PITTSBURGHExamining the varying personality types of multiple animal species at oncein addition to common single-species studiescould help biologists better predict ecological outcomes, according to a recent University of Pittsburgh study.
By observing the interplay in a common predator-prey system (the jumping spider and the house cricket), a team of Pitt biologists found that it was the interactions between the personality types of two species that best predicted survival outcomesand not the personality types of either species alone. Their findings were highlighted in the September print issue of Behavioral Ecology.
"If we're interested in really understanding how individual personalities influence ecology, then we also have to acknowledge and accept that the personalities of many species or groups are also important," said Jonathan Pruitt, assistant professor of behavioral ecology in the Department of Biological Sciences within the Kenneth P. Dietrich School of Arts and Sciences.
The team began by tracking both species' activity levels to determine "personality" or behavior types. They started with the predator, collecting a population of spiders from Pitt's Pymatuning Laboratory of Ecology. The researchers charted individual spiders' activity within a five-minute span, seeing how far they could climb to the top of a vile. Their activity levels were measured, and the tests were repeated over four weeks to ensure that individuals' behavior was repeatable. The team found that some individuals were consistently highly active, whereas other individuals of the same species were more sedentary.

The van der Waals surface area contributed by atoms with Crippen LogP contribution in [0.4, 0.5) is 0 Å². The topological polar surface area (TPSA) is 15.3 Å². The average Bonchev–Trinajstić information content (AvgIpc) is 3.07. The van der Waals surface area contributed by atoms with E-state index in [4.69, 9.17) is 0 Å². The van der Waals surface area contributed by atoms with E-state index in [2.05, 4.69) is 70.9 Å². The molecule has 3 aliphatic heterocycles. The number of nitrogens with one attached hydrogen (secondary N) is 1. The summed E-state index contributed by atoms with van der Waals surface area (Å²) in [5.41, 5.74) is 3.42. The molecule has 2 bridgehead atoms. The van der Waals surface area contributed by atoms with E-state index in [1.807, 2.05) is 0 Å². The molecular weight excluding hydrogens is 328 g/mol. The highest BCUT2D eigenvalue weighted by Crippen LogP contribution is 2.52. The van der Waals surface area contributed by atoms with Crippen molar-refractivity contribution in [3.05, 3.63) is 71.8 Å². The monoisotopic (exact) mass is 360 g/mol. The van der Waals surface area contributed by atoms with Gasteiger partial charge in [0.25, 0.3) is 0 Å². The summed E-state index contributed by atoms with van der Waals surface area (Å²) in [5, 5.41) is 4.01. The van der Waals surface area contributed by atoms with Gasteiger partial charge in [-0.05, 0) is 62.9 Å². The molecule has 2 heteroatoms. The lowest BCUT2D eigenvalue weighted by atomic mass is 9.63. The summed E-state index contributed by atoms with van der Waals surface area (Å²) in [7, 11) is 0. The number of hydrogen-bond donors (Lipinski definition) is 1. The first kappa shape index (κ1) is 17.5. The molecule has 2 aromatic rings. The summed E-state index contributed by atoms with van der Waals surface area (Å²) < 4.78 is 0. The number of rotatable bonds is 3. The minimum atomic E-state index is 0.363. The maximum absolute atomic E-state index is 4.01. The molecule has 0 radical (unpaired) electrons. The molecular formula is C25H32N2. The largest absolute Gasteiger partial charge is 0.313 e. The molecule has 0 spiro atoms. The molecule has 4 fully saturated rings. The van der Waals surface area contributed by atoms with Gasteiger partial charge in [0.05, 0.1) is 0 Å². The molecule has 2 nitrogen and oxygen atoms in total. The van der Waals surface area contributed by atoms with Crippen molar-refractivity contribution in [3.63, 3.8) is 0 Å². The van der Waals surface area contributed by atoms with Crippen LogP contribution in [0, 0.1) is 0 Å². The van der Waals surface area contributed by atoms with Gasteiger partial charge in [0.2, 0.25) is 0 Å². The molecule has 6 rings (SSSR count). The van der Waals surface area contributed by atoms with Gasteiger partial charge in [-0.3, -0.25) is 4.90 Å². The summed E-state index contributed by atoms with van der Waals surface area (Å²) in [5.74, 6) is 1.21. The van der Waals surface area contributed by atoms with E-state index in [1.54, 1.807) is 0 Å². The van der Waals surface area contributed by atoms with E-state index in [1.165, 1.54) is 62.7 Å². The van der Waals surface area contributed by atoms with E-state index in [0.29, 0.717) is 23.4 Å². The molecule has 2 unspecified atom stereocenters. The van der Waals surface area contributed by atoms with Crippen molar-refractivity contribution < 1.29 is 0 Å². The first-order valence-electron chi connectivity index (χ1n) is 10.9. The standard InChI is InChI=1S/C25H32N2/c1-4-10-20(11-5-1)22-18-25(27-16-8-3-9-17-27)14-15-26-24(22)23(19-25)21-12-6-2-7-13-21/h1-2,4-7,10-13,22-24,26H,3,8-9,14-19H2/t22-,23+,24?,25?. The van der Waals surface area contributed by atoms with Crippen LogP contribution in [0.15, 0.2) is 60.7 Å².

The crickets, which were collected commercially, had a bit of a different test, given their prey status. With room to move in an open field, the Pitt biologists monitored the crickets' reaction times to a new place and their distance covered within five minutes. To ensure repeatability, this test was repeated over 10 days, once e
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University of Pittsburgh